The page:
Rising interest rates, long-lasting inflation, supply chain uncertainty, regulatory changes, pressure for business transformation, geopolitical instability, economists predicting a global recession – dealmakers are increasingly confronted with extremely challenging conditions that affect their M&A-roadmaps. Against a backdrop where funding of transactions has become more difficult and where there can be a gap between what a seller expects and the buyer is willing to pay, “bridging the valuation gap” has become a hot topic. So, what should sellers be prepared to expect from buyers in 2023?
Sellers will need to anticipate a considerable amount of buyer scepticism with regard to valuation and be ready to discuss earn-out structures. In a market environment that is affected by an economic downturn, thoroughly diligencing the valuation of the business to be sold and having substantive arguments readily available to defend the business plan of the target business has become much more important. An earn-out may be a way to enable the parties to agree a deal even if there is a substantive gap between seller and buyer expectations of the future financial performance of the business.
However, experience shows that earn-outs often result in post-transaction disputes if not properly structured and drafted. Every earn-out is unique to the business - there is no one size fits all approach that can be taken to formulating key earn-out parameters, and the drafting of these must be crystal clear. Key areas of consideration include the financial or operational benchmark against which the earn-out will be calculated, the period during which the seller can earn the additional consideration if the business performs well, whether the earn-out will work as one single fixed payment or multiple payments, if there is a need to obtain security for the earn-out, how the earn-out is actually determined (e.g. based on annual accounts or specially prepared earn-out accounts and underlying reward formula), as well as protection mechanisms to avoid manipulation and, in the event of dispute, with independent expert determination of the disputed valuation.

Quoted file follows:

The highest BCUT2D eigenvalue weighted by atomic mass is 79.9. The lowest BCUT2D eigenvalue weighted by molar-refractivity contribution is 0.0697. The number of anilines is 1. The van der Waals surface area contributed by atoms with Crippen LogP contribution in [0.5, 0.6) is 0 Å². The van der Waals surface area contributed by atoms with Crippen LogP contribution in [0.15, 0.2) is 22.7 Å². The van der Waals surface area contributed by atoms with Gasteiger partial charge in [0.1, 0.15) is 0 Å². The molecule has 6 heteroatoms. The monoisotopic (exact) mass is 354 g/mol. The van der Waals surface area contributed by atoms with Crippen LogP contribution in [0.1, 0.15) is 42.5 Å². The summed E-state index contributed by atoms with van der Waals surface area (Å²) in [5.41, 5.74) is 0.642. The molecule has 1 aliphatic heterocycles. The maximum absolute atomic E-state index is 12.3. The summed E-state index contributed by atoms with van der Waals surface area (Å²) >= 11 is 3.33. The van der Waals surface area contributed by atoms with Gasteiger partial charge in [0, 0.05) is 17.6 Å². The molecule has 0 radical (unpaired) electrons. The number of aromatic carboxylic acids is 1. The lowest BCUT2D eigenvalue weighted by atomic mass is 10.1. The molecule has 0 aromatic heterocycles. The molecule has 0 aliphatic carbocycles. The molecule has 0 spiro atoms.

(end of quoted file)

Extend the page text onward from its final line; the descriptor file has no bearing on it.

Vendor financing structures
Rising interest rates have made acquisition finance particularly challenging. Especially in smaller and mid-sized M&A-transactions, many buyers find it necessary to require an element of vendor financing to support their acquisition financing. Sellers should therefore give thought to whether they would accept this form of financing (and, if so, to what extent), including in light of the buyer’s solvency, and what form of security (e.g. parent guarantees or pledges over shares and/or assets) they will need from the buyer in return for financial support that will be subordinate to the buyer’s financing banks.
Sellers would typically expect a full buy-out, but in uncertain times buyers may take a more cautious approach and prefer to share risk by acquiring an initial majority holding coupled with put and call options exercisable in the future in respect of the minority. From a seller’s perspective this will mean receiving less funds at closing, no clean break from the divested business and being locked in as a minority shareholder without full control for a set period of time (often between two and five years).
As with earn-outs, the nature of any put and call structure will be unique to the business in question. Careful consideration is needed of key elements such as how the option price is calculated, whether it involves a minimum price (floor) and is subject to a cap (ceiling) or not, the period of time during which the options can be exercised, and the need for independent expert valuation to avoid post-transaction disputes. In terms of governance, the seller as minority shareholder will also want to ensure a level of control in respect of the business, which may (depending on the size of the retained stake) include having the right to appoint a director, veto on major matters and comprehensive information rights.
Mind the gaps in transaction documents
Earn-outs, vendor financing and majority acquisitions are key elements of dealmakers’ toolboxes these days and there is room for creative solutions to get deals over the finish line.
But care is needed when these structures are used - whether separately or in combination – and the transaction documents will become much more complex as a result. For example, earn-out structures need to be aligned with seller warranties and remedies (to avoid a double dip in protections), majority acquisitions will come hand in hand with a supporting shareholders’ agreement, vendor financing will usually be linked to a security package, and a greater understanding of the business plan will be required when translating the commercial terms of the transaction into the SPA. Above all, buyers will intensify their due diligence, sellers will need to consider the impact of potentially extended transaction timelines, and all parties will be focused on how to ensure deal certainty in uncertain times.
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